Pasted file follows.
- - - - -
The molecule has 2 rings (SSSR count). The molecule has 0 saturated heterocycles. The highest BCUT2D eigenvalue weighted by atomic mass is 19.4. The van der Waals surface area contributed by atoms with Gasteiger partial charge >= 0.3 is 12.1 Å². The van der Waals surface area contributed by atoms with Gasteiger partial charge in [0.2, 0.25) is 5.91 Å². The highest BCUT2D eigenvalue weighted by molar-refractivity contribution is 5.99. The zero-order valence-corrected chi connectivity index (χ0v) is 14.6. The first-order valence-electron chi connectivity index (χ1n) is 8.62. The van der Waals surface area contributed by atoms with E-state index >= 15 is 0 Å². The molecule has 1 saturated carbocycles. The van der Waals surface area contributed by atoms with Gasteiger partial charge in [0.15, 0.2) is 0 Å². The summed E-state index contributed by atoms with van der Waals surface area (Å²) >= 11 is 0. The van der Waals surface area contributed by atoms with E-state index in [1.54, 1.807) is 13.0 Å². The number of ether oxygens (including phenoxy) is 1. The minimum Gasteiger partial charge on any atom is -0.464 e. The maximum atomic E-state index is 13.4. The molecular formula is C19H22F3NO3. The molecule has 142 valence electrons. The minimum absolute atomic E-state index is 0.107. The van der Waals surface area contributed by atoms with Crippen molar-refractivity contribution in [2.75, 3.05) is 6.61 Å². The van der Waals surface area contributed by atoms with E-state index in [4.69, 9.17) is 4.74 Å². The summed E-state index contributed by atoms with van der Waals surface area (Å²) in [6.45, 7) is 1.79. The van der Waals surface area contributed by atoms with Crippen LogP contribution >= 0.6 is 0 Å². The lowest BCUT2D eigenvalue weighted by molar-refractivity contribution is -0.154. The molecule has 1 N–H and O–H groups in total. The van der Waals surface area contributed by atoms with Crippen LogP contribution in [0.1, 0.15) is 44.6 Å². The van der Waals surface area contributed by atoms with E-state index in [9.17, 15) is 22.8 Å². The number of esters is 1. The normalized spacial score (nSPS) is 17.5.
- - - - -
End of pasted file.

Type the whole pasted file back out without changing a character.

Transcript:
The molecule has 2 rings (SSSR count). The molecule has 0 saturated heterocycles. The highest BCUT2D eigenvalue weighted by atomic mass is 19.4. The van der Waals surface area contributed by atoms with Gasteiger partial charge >= 0.3 is 12.1 Å². The van der Waals surface area contributed by atoms with Gasteiger partial charge in [0.2, 0.25) is 5.91 Å². The highest BCUT2D eigenvalue weighted by molar-refractivity contribution is 5.99. The zero-order valence-corrected chi connectivity index (χ0v) is 14.6. The first-order valence-electron chi connectivity index (χ1n) is 8.62. The van der Waals surface area contributed by atoms with E-state index >= 15 is 0 Å². The molecule has 1 saturated carbocycles. The van der Waals surface area contributed by atoms with Gasteiger partial charge in [0.15, 0.2) is 0 Å². The summed E-state index contributed by atoms with van der Waals surface area (Å²) >= 11 is 0. The van der Waals surface area contributed by atoms with E-state index in [1.54, 1.807) is 13.0 Å². The number of ether oxygens (including phenoxy) is 1. The minimum Gasteiger partial charge on any atom is -0.464 e. The maximum atomic E-state index is 13.4. The molecular formula is C19H22F3NO3. The molecule has 142 valence electrons. The minimum absolute atomic E-state index is 0.107. The van der Waals surface area contributed by atoms with Crippen molar-refractivity contribution in [2.75, 3.05) is 6.61 Å². The van der Waals surface area contributed by atoms with E-state index in [4.69, 9.17) is 4.74 Å². The summed E-state index contributed by atoms with van der Waals surface area (Å²) in [6.45, 7) is 1.79. The van der Waals surface area contributed by atoms with Crippen LogP contribution >= 0.6 is 0 Å². The lowest BCUT2D eigenvalue weighted by molar-refractivity contribution is -0.154. The molecule has 1 N–H and O–H groups in total. The van der Waals surface area contributed by atoms with Crippen LogP contribution in [0.1, 0.15) is 44.6 Å². The van der Waals surface area contributed by atoms with E-state index in [9.17, 15) is 22.8 Å². The number of esters is 1. The normalized spacial score (nSPS) is 17.5.